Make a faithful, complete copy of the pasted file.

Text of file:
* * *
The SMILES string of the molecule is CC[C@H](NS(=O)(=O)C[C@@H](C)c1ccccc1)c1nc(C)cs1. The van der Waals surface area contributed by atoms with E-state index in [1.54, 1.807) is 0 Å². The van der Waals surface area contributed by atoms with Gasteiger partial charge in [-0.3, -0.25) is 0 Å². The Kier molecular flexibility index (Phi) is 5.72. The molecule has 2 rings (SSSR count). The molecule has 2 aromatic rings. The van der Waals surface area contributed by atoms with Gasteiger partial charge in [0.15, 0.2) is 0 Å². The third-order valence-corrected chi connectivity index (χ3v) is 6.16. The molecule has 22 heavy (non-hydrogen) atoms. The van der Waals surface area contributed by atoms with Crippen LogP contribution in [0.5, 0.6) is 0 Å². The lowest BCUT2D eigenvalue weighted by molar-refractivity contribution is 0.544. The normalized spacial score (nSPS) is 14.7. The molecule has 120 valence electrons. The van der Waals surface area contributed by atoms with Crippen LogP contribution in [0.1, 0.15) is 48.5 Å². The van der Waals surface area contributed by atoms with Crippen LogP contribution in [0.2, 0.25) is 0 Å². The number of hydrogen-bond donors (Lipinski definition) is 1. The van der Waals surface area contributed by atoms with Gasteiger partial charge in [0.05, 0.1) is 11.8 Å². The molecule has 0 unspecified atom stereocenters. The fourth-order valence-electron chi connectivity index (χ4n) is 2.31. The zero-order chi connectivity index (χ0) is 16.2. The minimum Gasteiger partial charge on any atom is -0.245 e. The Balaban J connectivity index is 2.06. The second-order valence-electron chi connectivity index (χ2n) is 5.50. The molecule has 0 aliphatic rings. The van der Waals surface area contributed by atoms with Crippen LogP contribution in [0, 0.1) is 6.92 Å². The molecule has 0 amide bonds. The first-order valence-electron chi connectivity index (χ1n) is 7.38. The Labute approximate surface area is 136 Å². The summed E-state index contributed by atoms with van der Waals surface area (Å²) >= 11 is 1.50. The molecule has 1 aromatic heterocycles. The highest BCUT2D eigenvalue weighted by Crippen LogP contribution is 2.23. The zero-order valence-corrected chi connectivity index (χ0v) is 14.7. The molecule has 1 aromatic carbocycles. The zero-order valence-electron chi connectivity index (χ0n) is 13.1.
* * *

The SMILES string of the molecule is CC[C@H](NS(=O)(=O)C[C@@H](C)c1ccccc1)c1nc(C)cs1. The van der Waals surface area contributed by atoms with E-state index in [1.54, 1.807) is 0 Å². The van der Waals surface area contributed by atoms with Gasteiger partial charge in [-0.3, -0.25) is 0 Å². The Kier molecular flexibility index (Phi) is 5.72. The molecule has 2 rings (SSSR count). The molecule has 2 aromatic rings. The van der Waals surface area contributed by atoms with Gasteiger partial charge in [0.15, 0.2) is 0 Å². The third-order valence-corrected chi connectivity index (χ3v) is 6.16. The molecule has 22 heavy (non-hydrogen) atoms. The van der Waals surface area contributed by atoms with Crippen LogP contribution in [0.5, 0.6) is 0 Å². The lowest BCUT2D eigenvalue weighted by molar-refractivity contribution is 0.544. The normalized spacial score (nSPS) is 14.7. The molecule has 120 valence electrons. The van der Waals surface area contributed by atoms with Crippen LogP contribution in [0.1, 0.15) is 48.5 Å². The van der Waals surface area contributed by atoms with Crippen LogP contribution in [0.2, 0.25) is 0 Å². The number of hydrogen-bond donors (Lipinski definition) is 1. The van der Waals surface area contributed by atoms with Gasteiger partial charge in [0.05, 0.1) is 11.8 Å². The molecule has 0 unspecified atom stereocenters. The fourth-order valence-electron chi connectivity index (χ4n) is 2.31. The zero-order chi connectivity index (χ0) is 16.2. The minimum Gasteiger partial charge on any atom is -0.245 e. The Balaban J connectivity index is 2.06. The second-order valence-electron chi connectivity index (χ2n) is 5.50. The molecule has 0 aliphatic rings. The van der Waals surface area contributed by atoms with Crippen LogP contribution in [0, 0.1) is 6.92 Å². The molecule has 0 amide bonds. The first-order valence-electron chi connectivity index (χ1n) is 7.38. The Labute approximate surface area is 136 Å². The summed E-state index contributed by atoms with van der Waals surface area (Å²) >= 11 is 1.50. The molecule has 1 aromatic heterocycles. The highest BCUT2D eigenvalue weighted by Crippen LogP contribution is 2.23. The zero-order valence-corrected chi connectivity index (χ0v) is 14.7. The molecule has 1 aromatic carbocycles. The zero-order valence-electron chi connectivity index (χ0n) is 13.1.